Bench & Bar of Minnesota is the official publication of the Minnesota State Bar Association.

Meet Emily Cooper: ‘I get to help people every day’

Emily K. Cooper (Cooper Law LLC) is a 1996 honors graduate from the University of Minnesota Law School. In her 22 years of practice she has worked with clients and companies at all levels. She has practiced in the area of civil litigation and family law at a major law firm in Ohio and spent five years working as in-house counsel for a multi-billion dollar corporation, focusing on contract negotiations and drafting. As executive director of the Minnesota Volunteer Attorney Program, she worked to recruit attorneys to provide pro bono representation to low-income clients. She also worked for three years as a staff attorney for a legal aid organization.

Why did you decide to go to law school?

I remember a friend looking at me curiously one day when I was in high school and saying, “You should go to law school and be a lawyer.” It’s one of those memories that stands out and shaped my later decisions. Going to medical school was out of the questions since it involves gore, which I cannot handle. Coming from a family with a librarian as a father meant higher education was very important. As a result, law school seemed the best fit for me and that’s what I did.

What resources have helped you build your practice?

I think the best resource has been colleagues, friends, and peers. Having people to talk to about issues in my practice, decisions I have to make, and goals is invaluable. My staff is also a great resource for insight and ideas. On the non-human side, I have used Clio for case management since my firm opened, and I can’t say enough about it when it comes to organization, billing, and data. Another resource that we implemented about a year ago is an answering service, and that has helped the productivity level in the firm tremendously. Some other techy things that we use in the firm are WordPress, Lexicata, Zapier, Google Apps, Microsoft Office, DropBox, and Adobe Products. There are a ton more, but these are the main ones.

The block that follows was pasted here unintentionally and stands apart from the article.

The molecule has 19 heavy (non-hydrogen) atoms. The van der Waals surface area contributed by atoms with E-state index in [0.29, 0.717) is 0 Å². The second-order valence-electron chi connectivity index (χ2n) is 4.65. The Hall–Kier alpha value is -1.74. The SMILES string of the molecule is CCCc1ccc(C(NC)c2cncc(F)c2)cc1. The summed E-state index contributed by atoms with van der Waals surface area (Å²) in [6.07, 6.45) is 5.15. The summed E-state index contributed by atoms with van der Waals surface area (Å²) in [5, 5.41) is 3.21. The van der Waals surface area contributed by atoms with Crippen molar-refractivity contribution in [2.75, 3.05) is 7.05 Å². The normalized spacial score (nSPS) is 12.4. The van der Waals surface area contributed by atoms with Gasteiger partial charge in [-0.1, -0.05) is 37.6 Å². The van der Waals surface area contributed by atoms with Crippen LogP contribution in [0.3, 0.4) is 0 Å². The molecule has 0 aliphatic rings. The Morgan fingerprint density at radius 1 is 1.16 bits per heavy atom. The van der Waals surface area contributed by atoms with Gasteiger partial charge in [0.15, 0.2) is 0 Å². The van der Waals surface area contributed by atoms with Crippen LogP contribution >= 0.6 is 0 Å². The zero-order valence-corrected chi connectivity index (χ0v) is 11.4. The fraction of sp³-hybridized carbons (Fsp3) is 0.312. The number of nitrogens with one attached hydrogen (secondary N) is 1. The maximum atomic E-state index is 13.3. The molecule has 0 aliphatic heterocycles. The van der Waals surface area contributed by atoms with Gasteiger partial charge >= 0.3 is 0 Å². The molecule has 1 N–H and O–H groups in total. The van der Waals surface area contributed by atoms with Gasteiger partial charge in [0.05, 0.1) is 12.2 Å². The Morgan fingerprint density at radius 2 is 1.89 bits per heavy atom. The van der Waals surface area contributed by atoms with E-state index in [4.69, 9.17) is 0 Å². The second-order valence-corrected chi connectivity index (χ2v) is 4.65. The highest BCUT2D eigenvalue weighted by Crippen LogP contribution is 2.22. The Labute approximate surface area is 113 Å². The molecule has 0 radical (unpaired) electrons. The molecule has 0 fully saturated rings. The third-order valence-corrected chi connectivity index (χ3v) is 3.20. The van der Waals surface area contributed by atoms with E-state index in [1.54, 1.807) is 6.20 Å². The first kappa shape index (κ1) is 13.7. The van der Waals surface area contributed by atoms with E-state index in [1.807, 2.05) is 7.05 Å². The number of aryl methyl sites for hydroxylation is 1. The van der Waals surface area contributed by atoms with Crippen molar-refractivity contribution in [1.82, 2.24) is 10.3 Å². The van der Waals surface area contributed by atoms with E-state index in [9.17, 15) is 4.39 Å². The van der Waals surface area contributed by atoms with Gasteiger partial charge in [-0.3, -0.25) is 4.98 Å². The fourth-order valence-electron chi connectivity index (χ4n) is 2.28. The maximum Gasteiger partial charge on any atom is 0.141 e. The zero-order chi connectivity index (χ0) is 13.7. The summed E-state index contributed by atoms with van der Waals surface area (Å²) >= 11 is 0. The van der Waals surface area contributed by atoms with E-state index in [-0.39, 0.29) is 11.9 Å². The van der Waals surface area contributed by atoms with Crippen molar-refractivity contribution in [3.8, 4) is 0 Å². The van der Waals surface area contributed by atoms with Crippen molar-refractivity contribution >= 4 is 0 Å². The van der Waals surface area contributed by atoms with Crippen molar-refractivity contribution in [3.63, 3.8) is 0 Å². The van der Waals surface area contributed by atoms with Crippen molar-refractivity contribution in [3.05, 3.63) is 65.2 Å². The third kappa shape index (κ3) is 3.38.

Your firm is dedicated to meeting the needs of low and moderate-income clients by offering sliding-scale fee services. What are some of the challenges and benefits to this unique structure?

My firm has two practice areas, family law and social security disability, so managing these distinct areas requires different skills and knowledge. Since my client base usually has little money, we also have to be creative in accessing and utilizing resources to facilitate cases. When your client has to decide between paying rent and paying for a custody evaluation that is needed to protect a child, we have to be innovative. The same for social security disability—my clients don’t have the funds to pay for testing and evaluations that might be needed for a claim, therefore we have to work within the parameters we have to find ways to get the evidence we need to get a positive resolution to the case or claim. On the business side, we have to run the firm in the most efficient and economical manner. The benefits definitely outweigh the challenges. I get to honestly say that I am acting on the idealism that many of us had in law school—that we were going into law to help people—and that many had to abandon to pay student loans or because there were no jobs available. I get to help people every day and I feel good about it.

What advice do you have for attorneys considering alternate fee structures?

Idealism and a desire to help people are not enough. You have to run your business like a business. This is true for all law firms, but for those working with moderate or low-income clients as I do, it is even more important. 

What opportunities and resources do you find valuable as a member of the MSBA?

The MSBA has so many things available that people may not even realize what they are missing. The forums are a great place to get feedback and information—even if you just lurk and don’t post, you can get great information from other attorneys. Fastcase and practicelaw are amazing resources as well. The sections are a great way to meet and mingle with your peers, keep yourself from becoming isolated in your practice, and find ways to take on leadership roles in the legal community.

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